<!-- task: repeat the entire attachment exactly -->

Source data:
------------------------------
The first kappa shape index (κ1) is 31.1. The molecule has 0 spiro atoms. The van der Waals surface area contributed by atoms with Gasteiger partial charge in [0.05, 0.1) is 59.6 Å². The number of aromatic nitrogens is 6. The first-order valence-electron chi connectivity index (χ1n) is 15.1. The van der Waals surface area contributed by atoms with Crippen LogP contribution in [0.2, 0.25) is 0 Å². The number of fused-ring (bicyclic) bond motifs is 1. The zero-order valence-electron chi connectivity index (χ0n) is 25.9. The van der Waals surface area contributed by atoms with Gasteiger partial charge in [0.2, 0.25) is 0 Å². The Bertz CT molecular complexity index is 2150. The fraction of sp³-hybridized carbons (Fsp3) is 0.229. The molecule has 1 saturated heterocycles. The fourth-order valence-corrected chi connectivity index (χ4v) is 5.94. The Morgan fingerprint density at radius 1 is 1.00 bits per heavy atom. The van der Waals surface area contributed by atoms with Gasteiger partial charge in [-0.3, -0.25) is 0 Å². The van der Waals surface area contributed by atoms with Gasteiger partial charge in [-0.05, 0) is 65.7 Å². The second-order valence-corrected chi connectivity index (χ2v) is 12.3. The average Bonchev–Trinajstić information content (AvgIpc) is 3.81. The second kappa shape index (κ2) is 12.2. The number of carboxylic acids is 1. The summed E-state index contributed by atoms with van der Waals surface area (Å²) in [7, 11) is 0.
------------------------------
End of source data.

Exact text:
The first kappa shape index (κ1) is 31.1. The molecule has 0 spiro atoms. The van der Waals surface area contributed by atoms with Gasteiger partial charge in [0.05, 0.1) is 59.6 Å². The number of aromatic nitrogens is 6. The first-order valence-electron chi connectivity index (χ1n) is 15.1. The van der Waals surface area contributed by atoms with Crippen LogP contribution in [0.2, 0.25) is 0 Å². The number of fused-ring (bicyclic) bond motifs is 1. The zero-order valence-electron chi connectivity index (χ0n) is 25.9. The van der Waals surface area contributed by atoms with Gasteiger partial charge in [0.2, 0.25) is 0 Å². The Bertz CT molecular complexity index is 2150. The fraction of sp³-hybridized carbons (Fsp3) is 0.229. The molecule has 1 saturated heterocycles. The fourth-order valence-corrected chi connectivity index (χ4v) is 5.94. The Morgan fingerprint density at radius 1 is 1.00 bits per heavy atom. The van der Waals surface area contributed by atoms with Gasteiger partial charge in [-0.3, -0.25) is 0 Å². The van der Waals surface area contributed by atoms with Gasteiger partial charge in [-0.05, 0) is 65.7 Å². The second-order valence-corrected chi connectivity index (χ2v) is 12.3. The average Bonchev–Trinajstić information content (AvgIpc) is 3.81. The second kappa shape index (κ2) is 12.2. The number of carboxylic acids is 1. The summed E-state index contributed by atoms with van der Waals surface area (Å²) in [7, 11) is 0.